In recent years, most automakers (XLY), including Ford (F), General Motors (GM), and Fiat Chrysler (FCAU), have benefited from the high North American auto demand. Tesla’s (TSLA) vehicle deliveries have increased, but the company has been able to churn out GAAP- (generally accepted accounting principles) based net profit in only one quarter since the company was listed in 2010.
1Q16 versus 2Q16 expectations
In 1Q16, Tesla reported a non-GAAP net loss of $0.57 per share, which is 58% higher than the 1Q15 net loss per share of $0.36. This was in line with analysts’ consensus estimate of -$0.56 per share. The company’s earnings were negatively affected by multiple factors, including unfavorable product mix and currency movement.
Going forward, analysts are expecting Tesla’s 2Q16 earnings to remain in negative territory with a loss of $0.53 per share on a non-GAAP basis. This expectation of loss is 10% higher than the company’s loss of $0.48 in the corresponding quarter of the previous year.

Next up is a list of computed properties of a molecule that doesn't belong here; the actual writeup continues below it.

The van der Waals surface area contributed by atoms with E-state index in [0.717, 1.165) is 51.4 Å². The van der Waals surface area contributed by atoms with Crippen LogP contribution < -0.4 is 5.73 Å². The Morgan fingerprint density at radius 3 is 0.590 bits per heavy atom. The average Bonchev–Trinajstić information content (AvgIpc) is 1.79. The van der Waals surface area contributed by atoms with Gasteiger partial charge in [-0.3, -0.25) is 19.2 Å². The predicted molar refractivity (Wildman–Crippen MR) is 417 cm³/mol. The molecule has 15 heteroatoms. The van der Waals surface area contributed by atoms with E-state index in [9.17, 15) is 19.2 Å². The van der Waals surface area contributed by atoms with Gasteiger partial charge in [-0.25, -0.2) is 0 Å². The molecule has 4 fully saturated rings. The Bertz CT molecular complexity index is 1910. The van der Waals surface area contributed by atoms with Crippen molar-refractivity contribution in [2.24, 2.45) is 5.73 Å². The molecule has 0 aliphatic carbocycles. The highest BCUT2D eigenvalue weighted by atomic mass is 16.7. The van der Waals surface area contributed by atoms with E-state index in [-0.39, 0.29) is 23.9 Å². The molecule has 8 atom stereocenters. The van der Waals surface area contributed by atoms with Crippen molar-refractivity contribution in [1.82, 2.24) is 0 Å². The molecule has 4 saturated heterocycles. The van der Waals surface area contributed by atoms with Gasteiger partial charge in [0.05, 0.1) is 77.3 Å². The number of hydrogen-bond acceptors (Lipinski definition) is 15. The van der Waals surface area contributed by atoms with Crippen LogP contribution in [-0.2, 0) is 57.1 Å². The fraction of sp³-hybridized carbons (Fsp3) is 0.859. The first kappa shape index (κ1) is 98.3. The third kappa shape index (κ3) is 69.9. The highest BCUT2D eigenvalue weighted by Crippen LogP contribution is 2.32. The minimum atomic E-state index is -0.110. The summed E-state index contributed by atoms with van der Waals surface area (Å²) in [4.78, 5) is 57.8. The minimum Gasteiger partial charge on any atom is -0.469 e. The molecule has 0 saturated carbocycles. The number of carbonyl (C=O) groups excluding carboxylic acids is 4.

Will net profitability be delayed?
According to analyst estimates, Tesla isn’t likely to reenter green territory and begin posting net profit until the first quarter of 2017 on a GAAP basis.
It could be a difficult task for the company to turn profitable in the coming quarters. Recently, Tesla advanced its mass vehicle production plan to 2018 from 2020. This plan requires huge investments and could postpone Tesla’s profitability further.
Interestingly, in 1Q13, Tesla posted a GAAP net profit when analysts were expecting the company to lose money in the quarter. It’s important to note that 2013 was a remarkable year for Tesla. That year, the company exceeded its vehicle deliveries and revenue guidance. It also announced its new Gigafactory, which will produce lithium ion batteries to bring down battery costs by more than 30%.
In the next part of this series, we’ll see what analysts are recommending for Tesla stock ahead of its 2Q16 earnings release.